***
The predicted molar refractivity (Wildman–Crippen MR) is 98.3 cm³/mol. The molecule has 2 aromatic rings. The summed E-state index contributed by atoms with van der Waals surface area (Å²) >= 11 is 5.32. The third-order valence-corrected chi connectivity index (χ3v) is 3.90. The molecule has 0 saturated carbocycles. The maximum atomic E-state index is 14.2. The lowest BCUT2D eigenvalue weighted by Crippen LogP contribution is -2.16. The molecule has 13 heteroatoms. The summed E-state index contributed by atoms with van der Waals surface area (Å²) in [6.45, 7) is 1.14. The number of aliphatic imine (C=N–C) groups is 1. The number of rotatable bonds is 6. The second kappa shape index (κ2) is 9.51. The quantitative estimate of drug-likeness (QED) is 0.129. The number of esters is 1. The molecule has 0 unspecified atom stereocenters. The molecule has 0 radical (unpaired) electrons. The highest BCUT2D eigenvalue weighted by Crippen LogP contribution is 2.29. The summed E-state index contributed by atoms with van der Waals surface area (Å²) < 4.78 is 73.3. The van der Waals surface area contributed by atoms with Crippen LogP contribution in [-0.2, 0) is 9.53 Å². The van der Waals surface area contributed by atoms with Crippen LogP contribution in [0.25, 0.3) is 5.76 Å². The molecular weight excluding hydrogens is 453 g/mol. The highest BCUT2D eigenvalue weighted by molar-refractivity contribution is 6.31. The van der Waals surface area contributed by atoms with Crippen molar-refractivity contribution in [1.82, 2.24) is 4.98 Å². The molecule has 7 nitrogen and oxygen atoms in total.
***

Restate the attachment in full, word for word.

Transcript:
The predicted molar refractivity (Wildman–Crippen MR) is 98.3 cm³/mol. The molecule has 2 aromatic rings. The summed E-state index contributed by atoms with van der Waals surface area (Å²) >= 11 is 5.32. The third-order valence-corrected chi connectivity index (χ3v) is 3.90. The molecule has 0 saturated carbocycles. The maximum atomic E-state index is 14.2. The lowest BCUT2D eigenvalue weighted by Crippen LogP contribution is -2.16. The molecule has 13 heteroatoms. The summed E-state index contributed by atoms with van der Waals surface area (Å²) in [6.45, 7) is 1.14. The number of aliphatic imine (C=N–C) groups is 1. The number of rotatable bonds is 6. The second kappa shape index (κ2) is 9.51. The quantitative estimate of drug-likeness (QED) is 0.129. The number of esters is 1. The molecule has 0 unspecified atom stereocenters. The molecule has 0 radical (unpaired) electrons. The highest BCUT2D eigenvalue weighted by Crippen LogP contribution is 2.29. The summed E-state index contributed by atoms with van der Waals surface area (Å²) < 4.78 is 73.3. The van der Waals surface area contributed by atoms with Crippen LogP contribution in [-0.2, 0) is 9.53 Å². The van der Waals surface area contributed by atoms with Crippen LogP contribution in [0.25, 0.3) is 5.76 Å². The molecular weight excluding hydrogens is 453 g/mol. The highest BCUT2D eigenvalue weighted by molar-refractivity contribution is 6.31. The van der Waals surface area contributed by atoms with Crippen molar-refractivity contribution in [1.82, 2.24) is 4.98 Å². The molecule has 7 nitrogen and oxygen atoms in total.